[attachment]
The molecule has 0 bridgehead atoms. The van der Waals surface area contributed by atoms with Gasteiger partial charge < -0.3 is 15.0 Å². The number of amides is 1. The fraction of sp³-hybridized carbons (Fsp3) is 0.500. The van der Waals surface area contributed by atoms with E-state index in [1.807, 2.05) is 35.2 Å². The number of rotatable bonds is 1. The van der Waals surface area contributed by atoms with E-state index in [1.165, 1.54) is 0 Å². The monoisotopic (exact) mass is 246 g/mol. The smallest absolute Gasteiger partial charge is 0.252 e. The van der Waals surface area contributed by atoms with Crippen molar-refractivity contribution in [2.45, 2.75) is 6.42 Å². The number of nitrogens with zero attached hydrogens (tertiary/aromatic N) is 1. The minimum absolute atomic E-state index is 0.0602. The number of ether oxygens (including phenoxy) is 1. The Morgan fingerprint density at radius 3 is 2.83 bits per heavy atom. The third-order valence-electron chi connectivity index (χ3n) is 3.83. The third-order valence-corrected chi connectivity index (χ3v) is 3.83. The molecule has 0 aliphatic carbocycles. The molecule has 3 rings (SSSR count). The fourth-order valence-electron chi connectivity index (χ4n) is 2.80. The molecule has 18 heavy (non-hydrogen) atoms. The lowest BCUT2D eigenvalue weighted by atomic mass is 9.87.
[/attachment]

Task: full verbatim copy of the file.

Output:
The molecule has 0 bridgehead atoms. The van der Waals surface area contributed by atoms with Gasteiger partial charge < -0.3 is 15.0 Å². The number of amides is 1. The fraction of sp³-hybridized carbons (Fsp3) is 0.500. The van der Waals surface area contributed by atoms with E-state index in [1.807, 2.05) is 35.2 Å². The number of rotatable bonds is 1. The van der Waals surface area contributed by atoms with E-state index in [1.165, 1.54) is 0 Å². The monoisotopic (exact) mass is 246 g/mol. The smallest absolute Gasteiger partial charge is 0.252 e. The van der Waals surface area contributed by atoms with Crippen molar-refractivity contribution in [2.45, 2.75) is 6.42 Å². The number of nitrogens with zero attached hydrogens (tertiary/aromatic N) is 1. The minimum absolute atomic E-state index is 0.0602. The number of ether oxygens (including phenoxy) is 1. The Morgan fingerprint density at radius 3 is 2.83 bits per heavy atom. The third-order valence-electron chi connectivity index (χ3n) is 3.83. The third-order valence-corrected chi connectivity index (χ3v) is 3.83. The molecule has 0 aliphatic carbocycles. The molecule has 3 rings (SSSR count). The fourth-order valence-electron chi connectivity index (χ4n) is 2.80. The molecule has 18 heavy (non-hydrogen) atoms. The lowest BCUT2D eigenvalue weighted by atomic mass is 9.87.